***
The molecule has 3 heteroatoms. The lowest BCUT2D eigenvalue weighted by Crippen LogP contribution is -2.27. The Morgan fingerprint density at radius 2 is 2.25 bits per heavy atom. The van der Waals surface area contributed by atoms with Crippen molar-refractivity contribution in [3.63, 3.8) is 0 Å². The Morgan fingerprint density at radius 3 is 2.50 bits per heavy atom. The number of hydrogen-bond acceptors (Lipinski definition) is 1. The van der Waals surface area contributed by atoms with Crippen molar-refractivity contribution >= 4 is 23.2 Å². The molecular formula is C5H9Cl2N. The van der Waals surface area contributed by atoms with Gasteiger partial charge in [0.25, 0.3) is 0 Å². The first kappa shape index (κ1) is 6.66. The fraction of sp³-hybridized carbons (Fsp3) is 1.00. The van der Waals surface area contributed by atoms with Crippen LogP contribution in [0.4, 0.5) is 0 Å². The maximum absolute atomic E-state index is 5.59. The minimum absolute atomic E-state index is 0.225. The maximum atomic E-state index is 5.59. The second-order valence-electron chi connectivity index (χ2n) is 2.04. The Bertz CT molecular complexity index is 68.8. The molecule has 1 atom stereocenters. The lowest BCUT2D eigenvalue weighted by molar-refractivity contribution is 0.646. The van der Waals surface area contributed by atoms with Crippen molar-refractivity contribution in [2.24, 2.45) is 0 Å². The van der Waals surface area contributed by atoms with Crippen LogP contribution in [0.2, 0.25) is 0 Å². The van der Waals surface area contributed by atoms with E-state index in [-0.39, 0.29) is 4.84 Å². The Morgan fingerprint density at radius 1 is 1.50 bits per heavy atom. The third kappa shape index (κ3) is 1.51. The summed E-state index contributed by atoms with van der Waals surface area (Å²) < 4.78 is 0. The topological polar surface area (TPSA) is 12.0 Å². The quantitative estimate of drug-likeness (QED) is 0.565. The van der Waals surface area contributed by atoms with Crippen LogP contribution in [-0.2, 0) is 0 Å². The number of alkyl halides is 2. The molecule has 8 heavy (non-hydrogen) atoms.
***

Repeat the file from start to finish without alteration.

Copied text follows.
The molecule has 3 heteroatoms. The lowest BCUT2D eigenvalue weighted by Crippen LogP contribution is -2.27. The Morgan fingerprint density at radius 2 is 2.25 bits per heavy atom. The van der Waals surface area contributed by atoms with Crippen molar-refractivity contribution in [3.63, 3.8) is 0 Å². The Morgan fingerprint density at radius 3 is 2.50 bits per heavy atom. The number of hydrogen-bond acceptors (Lipinski definition) is 1. The van der Waals surface area contributed by atoms with Crippen molar-refractivity contribution >= 4 is 23.2 Å². The molecular formula is C5H9Cl2N. The van der Waals surface area contributed by atoms with Gasteiger partial charge in [0.25, 0.3) is 0 Å². The first kappa shape index (κ1) is 6.66. The fraction of sp³-hybridized carbons (Fsp3) is 1.00. The van der Waals surface area contributed by atoms with Crippen LogP contribution in [0.4, 0.5) is 0 Å². The maximum absolute atomic E-state index is 5.59. The minimum absolute atomic E-state index is 0.225. The maximum atomic E-state index is 5.59. The second-order valence-electron chi connectivity index (χ2n) is 2.04. The Bertz CT molecular complexity index is 68.8. The molecule has 1 atom stereocenters. The lowest BCUT2D eigenvalue weighted by molar-refractivity contribution is 0.646. The van der Waals surface area contributed by atoms with Crippen molar-refractivity contribution in [2.24, 2.45) is 0 Å². The van der Waals surface area contributed by atoms with Crippen LogP contribution in [0.2, 0.25) is 0 Å². The van der Waals surface area contributed by atoms with E-state index in [-0.39, 0.29) is 4.84 Å². The Morgan fingerprint density at radius 1 is 1.50 bits per heavy atom. The third kappa shape index (κ3) is 1.51. The summed E-state index contributed by atoms with van der Waals surface area (Å²) < 4.78 is 0. The topological polar surface area (TPSA) is 12.0 Å². The quantitative estimate of drug-likeness (QED) is 0.565. The van der Waals surface area contributed by atoms with Crippen LogP contribution in [-0.2, 0) is 0 Å². The number of alkyl halides is 2. The molecule has 8 heavy (non-hydrogen) atoms.